Krista's creation module tabs screen shot.

Clearspring
Clearspring exhibits module tabs with high response times and is a good example of a classic module tab implementation.

Clearspring module tabs screen shot.

Homewood
In the website of Homewood, you can see them implement tab controls with icons to enhance context.

Homewood module tabs screen shot.

Apple – iWork

Apply iwork module tabs screen shot.

ExpressionEngine
The ExpressionEngine site has the tab control area positioned at the bottom of the pane area and is a great example of fast-loading panes and responsive pane-switching.

ExpressionEngine  module tabs screen shot.

Viget Inspire
Viget Inspire has a module tab for its most popular posts; the module tabs have a fade-in/fade-out animation effect transition and accommodates panes with longer pane information by variably adjusting the pane’s height.

Viget Inspire module tabs screen shot.

Komodo Media
Komodo Media uses module tabs with icons on top of the tab control text.

Komodo Media module tabs screen shot.

atebits
atebits presents information about the product in module tabs, showcasing the pattern’s effectiveness in being able to contain a lot of information in such a small space.

atebits module tabs screen shot.

Tumblon
Tumblon positions its tab controls below the pane area and exemplifies fast-response pane switching. A negative of the module tab implemented on the site is that it may not have sufficient contrast between active and inactive tab controls.

Tumblon module tabs screen shot.

kevadamson.com
In Kev Adamson’s website, you can see several module tabs in the site’s right-hand sidebar. To provide distinction between module tabs, the site uses headings with relevant icons, giving users improved contextual recognition on what each module tabs may contain.

kev adamson dot com module tabs screen shot.

Tutorials on Creating Module Tabs

There are many tutorials that show you how to build and implement the module tabs interface into sites. Below, we’ll go through some top-notch tutorials that you can review to learn more about the pragmatics of using module tabs.

Building Tabbed Content
By reading through this beginner-level tutorial, you can learn how to create a simple module tab that uses the Prototype JavaScript Framework.

Building Tabbed Content Demo screen shot.

Create A Tabbed Interface Using jQuery
Dan Harper walks readers through a method for constructing module tabs powered by the jQuery library in this Nettuts+ tutorial.

Create A Tabbed Interface Using jQuery demo screen shot.

Accessible Image-Tab Rollovers
Learn how to create accessible tab controls applied for navigation tabs that can be easily adapted to module tabs in this tutorial at SimpleBits.

Accessible Image-Tab Rollovers demos screen shot.

Create a Slick Tabbed Content Area using CSS & jQuery
Web/graphic designer and entrepreneur Collis Ta’eed walks readers through the creation of a module tab that has animated transitions in between panes.

Create a Slick Tabbed Content Area using CSS & jQuery screen shot.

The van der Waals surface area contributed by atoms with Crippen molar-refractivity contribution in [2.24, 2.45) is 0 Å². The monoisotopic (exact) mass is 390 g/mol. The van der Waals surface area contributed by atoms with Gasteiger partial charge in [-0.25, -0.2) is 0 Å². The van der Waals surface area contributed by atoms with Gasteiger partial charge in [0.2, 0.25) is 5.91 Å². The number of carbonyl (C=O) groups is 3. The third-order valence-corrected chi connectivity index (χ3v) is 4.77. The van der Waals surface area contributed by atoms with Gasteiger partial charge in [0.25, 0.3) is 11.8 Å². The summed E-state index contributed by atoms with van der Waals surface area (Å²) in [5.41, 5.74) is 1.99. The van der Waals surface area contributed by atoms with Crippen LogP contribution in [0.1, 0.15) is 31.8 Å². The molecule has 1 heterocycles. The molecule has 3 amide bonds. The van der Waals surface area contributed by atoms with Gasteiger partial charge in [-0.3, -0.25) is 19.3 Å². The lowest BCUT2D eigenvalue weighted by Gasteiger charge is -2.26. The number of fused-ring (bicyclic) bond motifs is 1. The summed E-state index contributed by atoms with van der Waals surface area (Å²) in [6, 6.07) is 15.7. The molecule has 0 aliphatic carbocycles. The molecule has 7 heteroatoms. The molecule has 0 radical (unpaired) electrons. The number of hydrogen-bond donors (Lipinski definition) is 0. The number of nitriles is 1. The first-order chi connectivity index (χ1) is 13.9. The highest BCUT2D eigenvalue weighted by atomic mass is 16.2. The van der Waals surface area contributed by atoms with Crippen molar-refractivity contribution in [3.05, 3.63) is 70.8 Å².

Scripts for Module Tabs

If you’re in search of pre-made scripts for quickly employing module tabs into your website, here are some free solutions.

DOMTab
DomTab is a popular a script for easily creating module tabs; it transforms ordinary lists of links into a tabbed interface.

DOMTab screen shot.

JavaScript Tabifier
This plug-and-play JavaScript from BarelyFitz Designs permits you to quickly implement a tabbed interface into your website; it gracefully degrades under the JavaScript off scenario.

JavaScript Tabifier screen shot.

TabView
TabView is a component of the YUI Library that you can utilize to reduce the need to create the code and graphics for module tabs, instead opting for this prepackaged solution.

TabView screen shot.

Coda-Slider
Coda-Slider is a script inspired by Coda‘s module tabs which have panes that slide horizontally to transition to new active panes. It has alternative navigation controls on the left and right side of the content area so that you may access pane information without clicking on its corresponding tab control.

Coda-Slider screen shot.

idTabs
idTabs is a straightforward plugin for jQuery users. It has a robust set of options and features to make simple to more complex module tabs interaction.

idTabs screen shot.

Tabtastic
This JavaScript library is for implementing a simple module tab interface. Read the Step by Step pane for instructions on how to use the script.

Tabtastic screen shot.

Ajax Tabs Content
For dynamic and remote data, you can use Dynamic Drive’s Ajax Tab Content script to allow for pane information that is asynchronously refreshed when requested.

Ajax Tabs Content

Carousel – Module Tabs
This module tab script is a simple but highly-configurable script that enables animation and auto-play.

Carousel - Module Tabs

Related Resources

If you liked this article, you should consider reading the following related content on Smashing Magazine:

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Jacob Gube is the Founder and Chief Editor of Six Revisions, a web publication for web developers and designers, and the Deputy Editor of Design Instruct, a web magazine for designers and digital artists. He has over seven years of experience as professional web developer and web designer and has written a book on JavaScript.

  1. 1

    Thanks for a good article!

    0
  2. 2

    Łukasz Adamczuk

    June 24, 2009 1:26 am

    an interesting article

    0
  3. 3

    good article!

    0
  4. 4

    now i’m sure my module tabs is correct ;)
    thx !

    0
  5. 5

    A nice article, could be quite useful.

    Tim

    0
  6. 6

    Thanks for the comments guys – I’m glad you enjoyed this article, it took a bit of time to write!

    0
  7. 7

    I loooove tabs!

    0
  8. 8